Hydrating new bare root trees for planting
Michigan fruit growers could benefit from soaking their trees before planting for at least 24 hours, allowing plants to hydrate to twice their weight and providing 30 days of water.
March 16, 2012 - Author: Philip Schwallier and Amy Irish-Brown, Michigan State University Extension
In the summer of 2011, the IFTA summer tour was held in the UK, Belgium, and Holland. While visiting the nurseries and growers they explained their research of methods used to prepare trees for planting. All methods were centered on the importance of hydrating bare root trees prior to planting.
Here in Michigan and other places as well, growers store trees bare root with periodic watering by sprinkling typically from a garden hose. Then prior to planting, the trees are thoroughly wetted again by sprinkling or by a dip in a water tank and taken to the field to be planted. However, the Europeans indicate that trees get a better start by soaking the trees roots in water for 24 to 48 hours prior to planting. This soaking will hydrate plants to twice their weight and will provide 30 days of water in the new planting, thus greatly reducing the stress associated with the drying of soil around the roots shortly after planting.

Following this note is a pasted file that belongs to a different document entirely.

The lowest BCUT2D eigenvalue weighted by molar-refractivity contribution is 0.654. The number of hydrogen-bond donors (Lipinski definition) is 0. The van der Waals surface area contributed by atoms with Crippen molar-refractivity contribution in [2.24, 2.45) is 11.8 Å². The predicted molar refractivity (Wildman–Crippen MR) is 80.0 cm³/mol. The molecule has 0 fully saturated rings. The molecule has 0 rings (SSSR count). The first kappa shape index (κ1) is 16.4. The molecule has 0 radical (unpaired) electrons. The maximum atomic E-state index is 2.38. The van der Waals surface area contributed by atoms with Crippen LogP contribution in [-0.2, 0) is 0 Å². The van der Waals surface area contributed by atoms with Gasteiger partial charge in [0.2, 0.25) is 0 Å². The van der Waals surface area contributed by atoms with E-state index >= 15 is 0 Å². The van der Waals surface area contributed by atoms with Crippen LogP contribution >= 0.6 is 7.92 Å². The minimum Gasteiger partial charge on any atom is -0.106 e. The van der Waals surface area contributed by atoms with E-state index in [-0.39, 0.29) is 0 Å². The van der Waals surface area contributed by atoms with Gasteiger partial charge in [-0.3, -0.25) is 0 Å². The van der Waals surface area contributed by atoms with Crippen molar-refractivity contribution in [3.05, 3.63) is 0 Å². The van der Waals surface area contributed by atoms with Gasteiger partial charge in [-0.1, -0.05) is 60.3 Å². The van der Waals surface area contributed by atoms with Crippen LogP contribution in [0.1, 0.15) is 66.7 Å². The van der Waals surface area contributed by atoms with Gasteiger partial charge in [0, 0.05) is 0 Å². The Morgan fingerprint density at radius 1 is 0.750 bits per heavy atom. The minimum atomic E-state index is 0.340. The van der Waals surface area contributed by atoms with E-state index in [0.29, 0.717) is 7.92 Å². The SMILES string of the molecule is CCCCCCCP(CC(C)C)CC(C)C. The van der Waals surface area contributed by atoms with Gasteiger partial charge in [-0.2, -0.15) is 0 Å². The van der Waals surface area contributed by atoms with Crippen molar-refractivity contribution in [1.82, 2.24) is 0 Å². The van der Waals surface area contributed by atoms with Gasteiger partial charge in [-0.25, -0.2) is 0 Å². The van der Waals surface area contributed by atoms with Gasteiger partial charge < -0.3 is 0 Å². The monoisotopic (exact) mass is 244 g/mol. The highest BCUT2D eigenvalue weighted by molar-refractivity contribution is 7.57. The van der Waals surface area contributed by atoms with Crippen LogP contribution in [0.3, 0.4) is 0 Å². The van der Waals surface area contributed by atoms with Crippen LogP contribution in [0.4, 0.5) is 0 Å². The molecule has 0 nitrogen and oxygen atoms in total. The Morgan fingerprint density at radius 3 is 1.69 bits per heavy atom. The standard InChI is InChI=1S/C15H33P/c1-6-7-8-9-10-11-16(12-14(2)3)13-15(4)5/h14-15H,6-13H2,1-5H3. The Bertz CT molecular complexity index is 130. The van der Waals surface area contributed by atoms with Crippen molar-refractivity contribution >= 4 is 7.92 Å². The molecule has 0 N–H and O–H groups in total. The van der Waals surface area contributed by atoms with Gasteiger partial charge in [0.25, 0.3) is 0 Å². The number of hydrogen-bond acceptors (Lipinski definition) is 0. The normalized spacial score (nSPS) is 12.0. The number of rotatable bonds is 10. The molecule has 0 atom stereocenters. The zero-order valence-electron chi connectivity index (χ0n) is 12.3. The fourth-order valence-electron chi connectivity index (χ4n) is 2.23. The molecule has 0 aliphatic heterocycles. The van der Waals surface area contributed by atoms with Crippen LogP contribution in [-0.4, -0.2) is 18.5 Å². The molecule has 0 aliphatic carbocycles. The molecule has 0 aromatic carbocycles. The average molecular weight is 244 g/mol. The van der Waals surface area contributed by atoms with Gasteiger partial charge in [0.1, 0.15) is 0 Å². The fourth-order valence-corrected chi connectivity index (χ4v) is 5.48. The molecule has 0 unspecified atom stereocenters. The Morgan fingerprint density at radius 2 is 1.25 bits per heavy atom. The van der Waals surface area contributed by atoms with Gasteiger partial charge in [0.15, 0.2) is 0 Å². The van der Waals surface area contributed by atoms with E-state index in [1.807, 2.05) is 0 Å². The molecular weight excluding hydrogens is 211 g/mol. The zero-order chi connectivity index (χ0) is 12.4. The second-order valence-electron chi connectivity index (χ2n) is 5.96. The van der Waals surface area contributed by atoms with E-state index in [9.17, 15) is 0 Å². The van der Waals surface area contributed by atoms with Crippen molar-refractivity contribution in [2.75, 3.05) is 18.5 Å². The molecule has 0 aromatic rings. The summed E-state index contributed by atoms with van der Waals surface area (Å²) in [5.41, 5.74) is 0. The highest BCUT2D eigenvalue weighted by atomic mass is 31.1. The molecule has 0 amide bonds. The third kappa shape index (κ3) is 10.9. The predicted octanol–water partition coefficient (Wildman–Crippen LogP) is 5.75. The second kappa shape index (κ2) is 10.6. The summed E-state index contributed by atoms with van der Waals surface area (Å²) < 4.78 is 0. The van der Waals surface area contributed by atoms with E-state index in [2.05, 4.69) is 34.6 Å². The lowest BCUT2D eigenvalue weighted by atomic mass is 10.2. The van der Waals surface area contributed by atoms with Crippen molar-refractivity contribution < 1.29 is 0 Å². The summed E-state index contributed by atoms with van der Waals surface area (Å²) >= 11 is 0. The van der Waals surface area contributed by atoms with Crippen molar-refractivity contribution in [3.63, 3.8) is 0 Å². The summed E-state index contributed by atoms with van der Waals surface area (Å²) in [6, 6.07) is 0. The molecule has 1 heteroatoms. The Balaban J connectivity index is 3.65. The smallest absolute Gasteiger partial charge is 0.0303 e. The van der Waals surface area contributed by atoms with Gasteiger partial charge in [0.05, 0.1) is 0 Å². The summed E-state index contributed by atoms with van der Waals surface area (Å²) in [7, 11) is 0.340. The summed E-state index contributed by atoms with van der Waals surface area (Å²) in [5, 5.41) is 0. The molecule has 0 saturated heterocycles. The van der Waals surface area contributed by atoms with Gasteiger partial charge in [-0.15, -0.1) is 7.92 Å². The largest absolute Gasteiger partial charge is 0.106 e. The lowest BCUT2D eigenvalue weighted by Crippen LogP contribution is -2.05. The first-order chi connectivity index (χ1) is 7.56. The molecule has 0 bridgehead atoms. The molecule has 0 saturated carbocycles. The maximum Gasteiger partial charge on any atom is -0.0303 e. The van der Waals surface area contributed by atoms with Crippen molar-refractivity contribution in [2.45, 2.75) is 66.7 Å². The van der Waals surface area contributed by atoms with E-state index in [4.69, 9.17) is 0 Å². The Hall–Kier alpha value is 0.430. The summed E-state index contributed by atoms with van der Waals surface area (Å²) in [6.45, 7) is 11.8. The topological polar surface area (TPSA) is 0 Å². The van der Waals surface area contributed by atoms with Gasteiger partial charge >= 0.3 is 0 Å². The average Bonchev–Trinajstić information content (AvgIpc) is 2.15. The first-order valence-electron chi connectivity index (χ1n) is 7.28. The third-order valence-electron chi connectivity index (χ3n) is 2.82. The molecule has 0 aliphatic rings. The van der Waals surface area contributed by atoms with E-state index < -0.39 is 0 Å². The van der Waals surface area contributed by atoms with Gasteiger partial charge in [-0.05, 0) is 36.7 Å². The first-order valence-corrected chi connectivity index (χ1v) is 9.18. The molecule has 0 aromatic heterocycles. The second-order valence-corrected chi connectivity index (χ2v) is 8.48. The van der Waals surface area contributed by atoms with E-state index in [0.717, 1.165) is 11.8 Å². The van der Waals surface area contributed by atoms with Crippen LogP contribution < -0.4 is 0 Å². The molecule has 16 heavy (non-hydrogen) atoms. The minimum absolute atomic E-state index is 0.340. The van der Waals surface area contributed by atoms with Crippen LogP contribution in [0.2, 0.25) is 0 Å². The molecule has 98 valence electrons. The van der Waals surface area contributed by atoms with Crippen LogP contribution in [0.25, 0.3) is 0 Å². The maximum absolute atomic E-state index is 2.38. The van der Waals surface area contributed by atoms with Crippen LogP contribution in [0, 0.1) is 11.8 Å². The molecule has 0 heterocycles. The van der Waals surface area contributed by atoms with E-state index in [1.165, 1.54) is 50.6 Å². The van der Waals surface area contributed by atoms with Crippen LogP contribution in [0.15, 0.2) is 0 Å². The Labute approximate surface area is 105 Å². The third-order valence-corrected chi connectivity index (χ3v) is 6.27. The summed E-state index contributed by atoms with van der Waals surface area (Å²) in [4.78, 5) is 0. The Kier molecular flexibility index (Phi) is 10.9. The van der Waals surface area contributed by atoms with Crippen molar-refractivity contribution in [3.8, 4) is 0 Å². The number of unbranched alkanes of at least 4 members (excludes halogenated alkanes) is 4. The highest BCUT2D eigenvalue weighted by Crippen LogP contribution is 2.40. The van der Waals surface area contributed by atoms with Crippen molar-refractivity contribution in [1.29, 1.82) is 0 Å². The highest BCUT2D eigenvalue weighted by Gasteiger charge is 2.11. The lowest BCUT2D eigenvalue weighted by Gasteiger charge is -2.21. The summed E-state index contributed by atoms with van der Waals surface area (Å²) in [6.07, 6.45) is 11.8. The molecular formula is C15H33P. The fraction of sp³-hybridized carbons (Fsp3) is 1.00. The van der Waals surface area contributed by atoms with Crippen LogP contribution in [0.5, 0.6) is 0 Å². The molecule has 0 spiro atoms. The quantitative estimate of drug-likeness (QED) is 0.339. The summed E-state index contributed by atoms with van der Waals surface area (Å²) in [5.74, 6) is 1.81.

The Europeans report trees hydrated by a good, pre-plant soaking will also give the trees a 30 day head start over trees handled in the traditional fashion. European growers report that they will take the whole bundle of trees down to a creek and completely submerge the trees in water (although only the roots need to be submerged) for at least 24 hours. This method of a 24-hour soak could be of great benefit to Michigan fruit growers.